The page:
The darkness consumed me as I crunched along the sand. The bobbing light of the lantern splashed across my path, revealing puddles of earth as I went.
Without warning, the ground shot straight up into the air. After a moment, I realized it was the wall of a small mud hut. I walked around it, looking for a door, and noticed a dozen others. I couldn’t tell for sure in the scant light, but they all appeared to be the same style, same color, with the same single door with a window to the left of it. Not a single shutter, front stoop, garden, or even a plastic pink flamingo.
As I reached the door of the nearest hut, my inner skeptic took over for a moment and knocked first. Hearing no reply, I opened the door.
I lifted my lantern high so I could scan the interior before entering. Just to the right of the doorway was a simple wooden desk, topped with a blotter and an oil lamp, and a Shaker-style chair. Across the room from me was a wood-frame bed with a single pillow. To the left of the door was a small, round table upon which sat a tray with a decanter and a single glass. An impressive layer of dust blanketed it all.
I placed my lantern on the desk and pulled out the chair to sit down. There was only one drawer, which I eased open. There was a blank notepad and a pen. I pulled them out and peered further into the drawer. Nothing. I returned the pad and pen and closed the drawer.
Dropping to all fours next to the bed, I peered beneath it. Just a warden of dust bunnies.
I went to the table, picked up the decanter, and poured its contents into the glass. Empty. Too bad, too. I was getting thirsty.
Judging by the abundance of dust and the lack of personal possessions, it had been a long time since anyone was last here. It didn’t look as though they’d be coming back, either. Maybe the next hut would hold some information.
I closed the door behind me on my way out. I strode to the next hut and opened the door. This one contained a faint scent of leather. There was a portrait of a horse hanging on the wall over the bed, positioned across the room as in the previous hut.
On the table to the left of the door was a large bowl with only a few dusty, withered apples in it. My stomach grumbled as I realized I hadn’t eaten since lunch. Something told me not to try these, though.
Under the layer of dust coating the desk was a pair of riding gloves, lying next to what looked like a flyer. I brushed off the paper. It was a schedule from a horse show, dated 1993. There was a battered copy of a book in the drawer: The Blind Connemara. Wow, I hadn’t read that book in years. I placed it back into the drawer.
That was it here. I pulled the hut door closed behind me.
The next hut had the same floor plan. Table to the left, desk to the right, bed straight ahead. There were pieces of tape holding torn paper to the wall in clusters, as if someone had torn posters down.
Was that sheet music on the table? Blowing the thin film of dust off, the title of the song was visible: Gone Away, by the Offspring. I mourned for the loved ones it reminded me of, then shook my head to focus. I put the music back and went to the desk. There was nothing on top of it. In the drawer was a harmonica.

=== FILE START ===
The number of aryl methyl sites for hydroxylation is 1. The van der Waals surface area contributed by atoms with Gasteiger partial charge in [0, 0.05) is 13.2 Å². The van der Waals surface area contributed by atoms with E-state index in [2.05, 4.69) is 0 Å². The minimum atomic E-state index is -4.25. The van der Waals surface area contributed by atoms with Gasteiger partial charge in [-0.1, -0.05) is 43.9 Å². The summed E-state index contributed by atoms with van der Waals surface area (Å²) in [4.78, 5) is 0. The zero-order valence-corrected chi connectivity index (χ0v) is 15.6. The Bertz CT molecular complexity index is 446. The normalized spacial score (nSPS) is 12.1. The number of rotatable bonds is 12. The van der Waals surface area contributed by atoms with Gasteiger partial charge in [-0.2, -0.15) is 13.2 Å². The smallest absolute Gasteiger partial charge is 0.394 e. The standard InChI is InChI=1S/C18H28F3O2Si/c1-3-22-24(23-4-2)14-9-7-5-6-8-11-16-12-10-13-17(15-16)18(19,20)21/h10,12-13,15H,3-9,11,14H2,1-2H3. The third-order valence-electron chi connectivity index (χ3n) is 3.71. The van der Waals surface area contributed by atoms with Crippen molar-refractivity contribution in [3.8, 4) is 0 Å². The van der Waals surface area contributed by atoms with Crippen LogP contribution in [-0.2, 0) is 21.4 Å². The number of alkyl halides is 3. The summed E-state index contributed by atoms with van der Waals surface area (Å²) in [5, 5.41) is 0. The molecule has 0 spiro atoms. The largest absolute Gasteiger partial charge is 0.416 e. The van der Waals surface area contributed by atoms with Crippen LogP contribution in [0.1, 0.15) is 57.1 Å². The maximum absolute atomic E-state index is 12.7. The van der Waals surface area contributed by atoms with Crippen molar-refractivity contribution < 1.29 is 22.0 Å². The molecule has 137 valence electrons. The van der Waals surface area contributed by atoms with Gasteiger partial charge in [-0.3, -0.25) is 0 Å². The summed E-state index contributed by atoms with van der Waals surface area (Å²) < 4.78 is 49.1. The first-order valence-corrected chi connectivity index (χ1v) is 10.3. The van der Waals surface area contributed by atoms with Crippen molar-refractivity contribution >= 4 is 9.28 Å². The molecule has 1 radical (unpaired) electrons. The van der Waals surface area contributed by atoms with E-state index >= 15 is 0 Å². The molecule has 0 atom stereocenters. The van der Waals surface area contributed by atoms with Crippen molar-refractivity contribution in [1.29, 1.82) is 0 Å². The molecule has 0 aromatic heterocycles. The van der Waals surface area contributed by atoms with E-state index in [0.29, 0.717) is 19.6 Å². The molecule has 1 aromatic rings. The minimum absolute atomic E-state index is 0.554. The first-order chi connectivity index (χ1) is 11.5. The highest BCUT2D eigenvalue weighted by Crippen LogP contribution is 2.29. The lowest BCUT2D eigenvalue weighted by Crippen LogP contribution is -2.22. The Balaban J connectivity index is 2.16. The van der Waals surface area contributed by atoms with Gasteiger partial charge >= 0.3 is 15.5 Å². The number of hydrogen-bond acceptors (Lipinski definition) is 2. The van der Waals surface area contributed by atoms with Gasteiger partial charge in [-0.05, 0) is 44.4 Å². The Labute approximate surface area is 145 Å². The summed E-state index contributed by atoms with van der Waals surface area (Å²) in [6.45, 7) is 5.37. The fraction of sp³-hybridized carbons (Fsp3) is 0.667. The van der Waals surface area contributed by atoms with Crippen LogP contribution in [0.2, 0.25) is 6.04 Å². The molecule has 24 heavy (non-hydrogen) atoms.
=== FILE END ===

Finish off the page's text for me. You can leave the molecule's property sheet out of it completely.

I wondered what Gone Away sounded like on the harmonica and blew into it. Yikes. Not like that. Maybe someday I’d learn how to play. I dumped it back into the drawer.
Although everyone was gone, no one seemed to have left at the same time. That first hut was quite dusty, but this one couldn’t have been vacated more than a few weeks ago. What could have made the residents of a village all leave, one by one?
Intuitively, I knew the answer wouldn’t be in the next hut, but I couldn’t help myself. This one appeared to have belonged to a writer. There was a dictionary and a laptop-sized void in the dust on the desk, a Writer’s Digest from December 2004 on the table, and in the drawer, a letter congratulating Kathy Owens on placing third in a writing contest.
My initials again. Weird.
None of these items were just left behind. Somehow, I knew they were chosen and placed deliberately. But why?
I conceded I’d find no answers there, but checked one last hut, anyway. No dust! It was as if its occupant had just walked out the door. Despite this, I knew no one would return.
I sat at the desk, feeling tired, and wondered how I’d make it all the way back to the pick safe.
Newspaper articles littered the desktop: the Craig’s List Killer, Phil Spector, Gary Ridgway. What kind of sick bastard . . . I opened the drawer to find a job bid form. For Police Sergeant? A cop had lived here. I’d have followed those cases, I supposed, had I been a cop.
A piece of paper on the table caught my eye. I stood stiffly and shuffled to the table to get a closer look. It was a note:
If you’re reading this, it’s too late to save us. A plague has taken this village, one citizen at a time. You must leave, before it takes you, too. Although I fear you have been infected just by coming here. You must fight the infection. You must leave! Now, before it is too late to save you, too.
What was all that about? It sure gave me the creeps. Time to go.
At the door, I looked back. I could relate to the people who had lived in these huts: a rider, a musician, a writer, a cop. I had wanted to be each of these people, over the years. It had never worked out. If I ever got a chance . . .
I closed the hut door behind me to punctuate my unfinished thought. It was a long journey back. I shouldn’t have come here.
I retraced my steps, following the path that led back to the pier. Had it always been this long? Perhaps if I rested a moment . . .